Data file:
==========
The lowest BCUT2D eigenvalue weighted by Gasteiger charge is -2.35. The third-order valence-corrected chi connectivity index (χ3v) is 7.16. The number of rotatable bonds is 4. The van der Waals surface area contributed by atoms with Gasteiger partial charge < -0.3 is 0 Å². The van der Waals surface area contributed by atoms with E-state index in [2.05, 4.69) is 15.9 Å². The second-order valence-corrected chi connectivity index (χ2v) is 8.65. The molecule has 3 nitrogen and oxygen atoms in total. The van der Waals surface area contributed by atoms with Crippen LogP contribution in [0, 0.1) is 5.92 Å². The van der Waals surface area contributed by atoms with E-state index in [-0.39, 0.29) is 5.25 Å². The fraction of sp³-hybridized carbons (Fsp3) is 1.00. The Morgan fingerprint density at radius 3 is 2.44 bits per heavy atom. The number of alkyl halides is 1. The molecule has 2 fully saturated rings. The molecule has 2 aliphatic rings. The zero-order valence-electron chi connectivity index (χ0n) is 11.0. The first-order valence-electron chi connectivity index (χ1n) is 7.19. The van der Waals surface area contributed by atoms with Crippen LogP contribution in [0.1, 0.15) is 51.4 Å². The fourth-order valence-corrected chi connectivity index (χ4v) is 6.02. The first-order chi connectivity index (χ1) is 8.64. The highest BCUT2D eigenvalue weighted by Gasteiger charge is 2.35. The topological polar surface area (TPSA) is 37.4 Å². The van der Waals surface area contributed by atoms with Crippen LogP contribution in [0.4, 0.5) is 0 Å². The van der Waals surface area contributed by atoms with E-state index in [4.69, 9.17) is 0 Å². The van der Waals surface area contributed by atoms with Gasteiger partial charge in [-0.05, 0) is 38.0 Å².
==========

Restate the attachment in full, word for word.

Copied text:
The lowest BCUT2D eigenvalue weighted by Gasteiger charge is -2.35. The third-order valence-corrected chi connectivity index (χ3v) is 7.16. The number of rotatable bonds is 4. The van der Waals surface area contributed by atoms with Gasteiger partial charge < -0.3 is 0 Å². The van der Waals surface area contributed by atoms with E-state index in [2.05, 4.69) is 15.9 Å². The second-order valence-corrected chi connectivity index (χ2v) is 8.65. The molecule has 3 nitrogen and oxygen atoms in total. The van der Waals surface area contributed by atoms with Crippen LogP contribution in [0, 0.1) is 5.92 Å². The van der Waals surface area contributed by atoms with E-state index in [-0.39, 0.29) is 5.25 Å². The fraction of sp³-hybridized carbons (Fsp3) is 1.00. The Morgan fingerprint density at radius 3 is 2.44 bits per heavy atom. The number of alkyl halides is 1. The molecule has 2 fully saturated rings. The molecule has 2 aliphatic rings. The zero-order valence-electron chi connectivity index (χ0n) is 11.0. The first-order valence-electron chi connectivity index (χ1n) is 7.19. The van der Waals surface area contributed by atoms with Crippen LogP contribution in [0.1, 0.15) is 51.4 Å². The fourth-order valence-corrected chi connectivity index (χ4v) is 6.02. The first-order chi connectivity index (χ1) is 8.64. The highest BCUT2D eigenvalue weighted by Gasteiger charge is 2.35. The topological polar surface area (TPSA) is 37.4 Å². The van der Waals surface area contributed by atoms with Crippen LogP contribution in [0.4, 0.5) is 0 Å². The van der Waals surface area contributed by atoms with E-state index in [4.69, 9.17) is 0 Å². The van der Waals surface area contributed by atoms with Gasteiger partial charge in [-0.05, 0) is 38.0 Å².